BY YUTAKA UDA
The Japanese market again fell sharply in February due to rapid movements in Forex and long-term yields in JGBs. In one month, the JPY appreciated against US dollar from 121.14 to 112.69, and at one point was lower than 111. The yield on 10 year JGBs opened at 0.095% and closed at -0.065% hitting -0.075% at one point.
At the beginning of the month, the market rose significantly as the JPY weakened versus the US dollar after the BoJ announced the adoption of negative interest rates on 29th January. However, the decline in crude oil prices drove investors to purchase US treasuries, which led to declines in the US long-term rate and subsequently the JPY appreciated versus the US dollar. This caused concerns over the earnings of Japanese companies, especially exporters, and the market declined. Furthermore, long-term interest rates fell to an all-time low due to the adoption of negative interest rates and concerns arose over the earnings of financials. The US Congress testimony given by Fed Chair Yellen on the 11th February, led to speculation of a slowdown in the pace of rate hikes in the US, which prompted the JPY to strengthen at one point to below 111 against US dollar. The price of WTI crude oil futures also dropped on the same day to below $30/bbl. As a result, the following day the Japanese market fell to its
lowest level since October 2014, with the TOPIX below 1,200 and the Nikkei 225 below 15,000. However, when Deutsche Bank announced a bond buyback plan, and sought to provide reassurance on the creditworthiness of financial institutions, the market regained confidence the following week. The JPY weakened after the G20 meetings but concerns about a global economic slowdown remained. In late February, the Japanese market was affected by movements in US stocks, crude oil prices and Forex and the Nikkei 225 traded in a range around 16,000.
The TOPIX closed the month at 1,297.9 (down 9.4% MoM) and the Nikkei 225 at 16,026.8 (down 8.5% MoM). All 33 TSE sectors declined. The best performing sectors were communication, pharmaceuticals, electricals, utilities, and oil. The worst performing sectors were mining, glass and ceramics, banks, securities, and transportation equipment.
The net asset value per unit for the Nippon Growth (UCITS) Fund on a Japanese yen basis as of 29 February 2016 went down 10.0% compared with that of 29 January, while the TOPIX declined 9.4% during the same period. The Fund put one new name (SCSK) into the portfolio with no stocks sold out.
On 26-27 February, the G20 meeting was held in Shanghai, where finance ministers and central bankers declared clearly “We will use all policy tools – monetary, fiscal and structural – individually and collectively to achieve strong growth. Monetary policies will continue to support economic activity and ensure price stability, consistent with central banks’ mandates, but monetary policy alone cannot lead to balanced growth. Our fiscal strategies aim to support the economy and we will use fiscal policy flexibly to strengthen growth, job creation and confidence …. Faster progress on structural reforms should bolster potential growth in the medium term.” Although some European members are reported to be skeptical on the possibility of coordinated action, it looks increasingly likely that financial leaders are putting more emphasis on fiscal policy than monetary policy.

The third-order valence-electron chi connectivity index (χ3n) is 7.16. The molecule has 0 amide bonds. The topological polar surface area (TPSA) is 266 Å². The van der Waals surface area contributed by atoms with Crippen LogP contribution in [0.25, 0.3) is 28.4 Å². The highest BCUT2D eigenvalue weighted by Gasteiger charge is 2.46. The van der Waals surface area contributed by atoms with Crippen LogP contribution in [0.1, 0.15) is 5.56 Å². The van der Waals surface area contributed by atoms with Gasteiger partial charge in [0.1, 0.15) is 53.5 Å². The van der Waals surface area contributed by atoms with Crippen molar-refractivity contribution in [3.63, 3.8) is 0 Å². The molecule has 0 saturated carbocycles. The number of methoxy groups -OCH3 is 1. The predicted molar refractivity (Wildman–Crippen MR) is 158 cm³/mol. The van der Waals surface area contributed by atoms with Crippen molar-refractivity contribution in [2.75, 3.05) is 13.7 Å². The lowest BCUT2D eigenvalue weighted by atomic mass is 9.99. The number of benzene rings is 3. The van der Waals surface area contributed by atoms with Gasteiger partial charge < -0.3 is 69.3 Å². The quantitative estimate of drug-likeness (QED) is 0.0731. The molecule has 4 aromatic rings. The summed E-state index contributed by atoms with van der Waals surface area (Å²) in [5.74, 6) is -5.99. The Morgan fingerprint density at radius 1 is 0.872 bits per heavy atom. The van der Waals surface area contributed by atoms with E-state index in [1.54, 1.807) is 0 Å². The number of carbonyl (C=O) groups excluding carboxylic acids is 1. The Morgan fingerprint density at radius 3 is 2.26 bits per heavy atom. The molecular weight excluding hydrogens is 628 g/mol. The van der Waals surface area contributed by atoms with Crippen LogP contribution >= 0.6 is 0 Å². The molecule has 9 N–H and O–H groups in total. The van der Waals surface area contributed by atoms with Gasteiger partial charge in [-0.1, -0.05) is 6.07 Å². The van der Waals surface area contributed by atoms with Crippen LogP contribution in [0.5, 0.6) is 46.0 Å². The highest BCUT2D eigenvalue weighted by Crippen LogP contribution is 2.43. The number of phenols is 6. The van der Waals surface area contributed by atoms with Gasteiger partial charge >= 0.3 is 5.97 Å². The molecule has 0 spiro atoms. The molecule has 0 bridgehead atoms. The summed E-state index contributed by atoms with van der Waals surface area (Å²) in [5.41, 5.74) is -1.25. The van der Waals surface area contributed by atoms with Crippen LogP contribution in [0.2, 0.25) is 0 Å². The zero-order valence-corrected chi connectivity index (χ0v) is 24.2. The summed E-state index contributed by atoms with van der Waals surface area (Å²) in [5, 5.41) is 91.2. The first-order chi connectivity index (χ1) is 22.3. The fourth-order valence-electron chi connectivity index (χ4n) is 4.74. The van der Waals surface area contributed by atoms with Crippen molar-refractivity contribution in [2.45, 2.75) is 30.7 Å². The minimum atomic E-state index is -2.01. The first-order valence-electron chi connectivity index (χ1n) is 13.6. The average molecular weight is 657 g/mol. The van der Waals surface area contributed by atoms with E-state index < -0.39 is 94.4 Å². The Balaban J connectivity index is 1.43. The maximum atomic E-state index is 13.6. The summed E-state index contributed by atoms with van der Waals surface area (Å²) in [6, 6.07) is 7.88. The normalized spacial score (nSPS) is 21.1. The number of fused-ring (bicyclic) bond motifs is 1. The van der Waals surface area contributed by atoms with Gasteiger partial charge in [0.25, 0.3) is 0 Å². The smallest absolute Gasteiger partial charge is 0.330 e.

China has announced full commitment to utilise all policy tools. On 29th February, PBoC decided to cut the bank reserve requirement by 0.5 percentage points. On 5 March, when the National People’s Congress started, the Chinese government unveiled its five year plan (2016-2020) to target GDP growth of 6.5-7.0% by expanding infrastructure investments in transportation networks such as roads and railways, and implementing structural reforms such as a reduction in overcapacity in industries such as steel and cement. This policy should contribute towards the stability of commodity prices such as oil, copper, iron ore etc.
Economic data in Japan is sending mixed signals at present. Industrial production in January rose 3.7% MoM, higher than market consensus of a 3.2% MoM rise. The government estimates that it will decline 5.2% MoM in February and rise 3.1% MoM in
March. The labour market is continuing to tighten with the job offers to applicants ratio rising to 1.28x in January, the highest since December 1991. The BoJ may take further action on QQE within a few months, and the government should also announce
a sizable fiscal policy in 2Q to ensure the recovery of domestic demand is on track. The negative interest rate policy instigated by the BoJ should start to contribute to economic expansion significantly from 2Q, accompanied by additional QQE and fiscal stimulus. Market attention should start to be focused on economically sensitive domestic sectors and resource related stocks.
Construction and real estate sectors are expected to show another strong rally with replacement demands expanding sharply and the 2020 Tokyo Olympics related projects starting. The Fund is increasing its allocation to the machinery and IT service sectors with the conviction that capex will have to grow to seek higher productivity. The Fund will also maintain high weightings in banks and commerce (mainly trading companies) sectors. On the other hand, defensive and hardware technology sectors should be avoided as these have high valuations and lower growth potential.
The views and statements contained herein are those of Evarich Asset Management in their capacity as Investment Advisers to the Fund as of 10/03/16 and are based on internal research and modelling.